There are two ways you can get a street tree planted in New York City. First, any property owner may request that the Parks Department plant a tree, free-of-charge, on their sidewalk. Since only property owners may request a tree, neighborhood groups or building residents must work with owners to get trees planted and trees are planted by the city on a first-come, first-served basis. The first step in this process is for the owner to fill out a Street Tree Request Form from the Parks Department. Groups wishing to get a tree planted must begin work immediately in order to turn in their application by December 31st, the deadline for consideration for planting during the next planting season, which runs from March 15 to May 15. Any applications received after this date will not be considered for planting until the Fall planting season, which is from October 15 to December 15. You may call your local community board for more information or the Parks Department’s Street Tree Planting Office at (718) 760-6794. In addition, the Parks Department’s website, located at provides detailed instructions and application forms for tree planting.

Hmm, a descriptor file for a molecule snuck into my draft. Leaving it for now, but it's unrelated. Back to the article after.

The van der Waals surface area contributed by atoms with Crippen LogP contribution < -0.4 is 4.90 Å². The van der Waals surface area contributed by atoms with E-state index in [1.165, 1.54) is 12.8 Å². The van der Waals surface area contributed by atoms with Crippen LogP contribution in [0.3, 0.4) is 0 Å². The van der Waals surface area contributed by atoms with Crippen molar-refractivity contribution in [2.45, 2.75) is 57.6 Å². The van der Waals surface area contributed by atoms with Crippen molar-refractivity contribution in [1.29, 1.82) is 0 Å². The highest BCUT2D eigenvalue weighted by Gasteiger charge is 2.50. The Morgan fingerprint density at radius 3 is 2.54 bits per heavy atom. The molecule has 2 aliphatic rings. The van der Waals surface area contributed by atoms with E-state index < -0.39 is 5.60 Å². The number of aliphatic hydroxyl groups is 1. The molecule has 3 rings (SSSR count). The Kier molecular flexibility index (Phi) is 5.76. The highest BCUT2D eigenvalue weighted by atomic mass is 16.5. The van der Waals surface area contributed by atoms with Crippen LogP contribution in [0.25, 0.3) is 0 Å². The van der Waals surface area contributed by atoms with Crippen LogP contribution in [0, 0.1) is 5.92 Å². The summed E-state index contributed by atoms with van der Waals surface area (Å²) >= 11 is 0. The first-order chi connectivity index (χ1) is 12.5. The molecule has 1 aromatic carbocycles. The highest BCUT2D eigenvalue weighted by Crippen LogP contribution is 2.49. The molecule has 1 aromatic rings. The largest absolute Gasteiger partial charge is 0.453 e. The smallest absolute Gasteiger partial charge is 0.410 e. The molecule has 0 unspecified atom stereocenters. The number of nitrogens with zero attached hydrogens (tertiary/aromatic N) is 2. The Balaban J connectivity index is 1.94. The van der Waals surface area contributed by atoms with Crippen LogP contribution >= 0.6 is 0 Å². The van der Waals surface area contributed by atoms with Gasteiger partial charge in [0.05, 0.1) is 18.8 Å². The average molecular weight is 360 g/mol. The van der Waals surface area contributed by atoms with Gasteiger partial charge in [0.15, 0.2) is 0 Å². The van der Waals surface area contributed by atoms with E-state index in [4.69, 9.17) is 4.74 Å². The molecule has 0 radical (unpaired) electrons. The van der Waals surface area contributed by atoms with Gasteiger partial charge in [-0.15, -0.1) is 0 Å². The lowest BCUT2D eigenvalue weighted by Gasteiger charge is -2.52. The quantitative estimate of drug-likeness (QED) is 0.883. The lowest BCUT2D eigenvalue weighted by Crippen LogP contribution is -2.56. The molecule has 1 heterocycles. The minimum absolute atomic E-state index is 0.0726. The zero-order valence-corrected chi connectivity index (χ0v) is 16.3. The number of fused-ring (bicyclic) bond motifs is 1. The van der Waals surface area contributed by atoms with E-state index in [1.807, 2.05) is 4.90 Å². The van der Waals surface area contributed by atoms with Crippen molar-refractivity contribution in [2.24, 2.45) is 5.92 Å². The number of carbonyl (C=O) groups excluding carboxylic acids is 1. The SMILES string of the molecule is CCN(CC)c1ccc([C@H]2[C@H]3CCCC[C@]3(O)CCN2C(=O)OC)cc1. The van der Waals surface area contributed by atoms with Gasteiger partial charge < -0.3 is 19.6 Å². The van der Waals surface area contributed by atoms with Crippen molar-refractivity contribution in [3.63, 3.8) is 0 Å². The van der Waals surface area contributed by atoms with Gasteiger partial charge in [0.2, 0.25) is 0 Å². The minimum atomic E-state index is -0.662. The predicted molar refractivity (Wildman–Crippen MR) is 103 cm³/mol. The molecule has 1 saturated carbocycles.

A second option for tree planting is for groups to purchase a tree and hire a landscaper to plant it, a process which costs between $500 to $800 per tree. In order to plant a tree, an individual or group must first complete a free permit application from the Parks Department and have the planting location inspected by their Manhattan Forestry office. As above, the Parks Department provides further information by phone and on its website, including a list of approved tree species. You can even add a tree if there is currently no tree pit at a location, but you will need to apply to the Department of Transportation for a permit and pay for the costs of creating the tree pit. It is important to note that any trees planted within a sidewalk become the property of the city after the landscaper’s one year guarantee expires.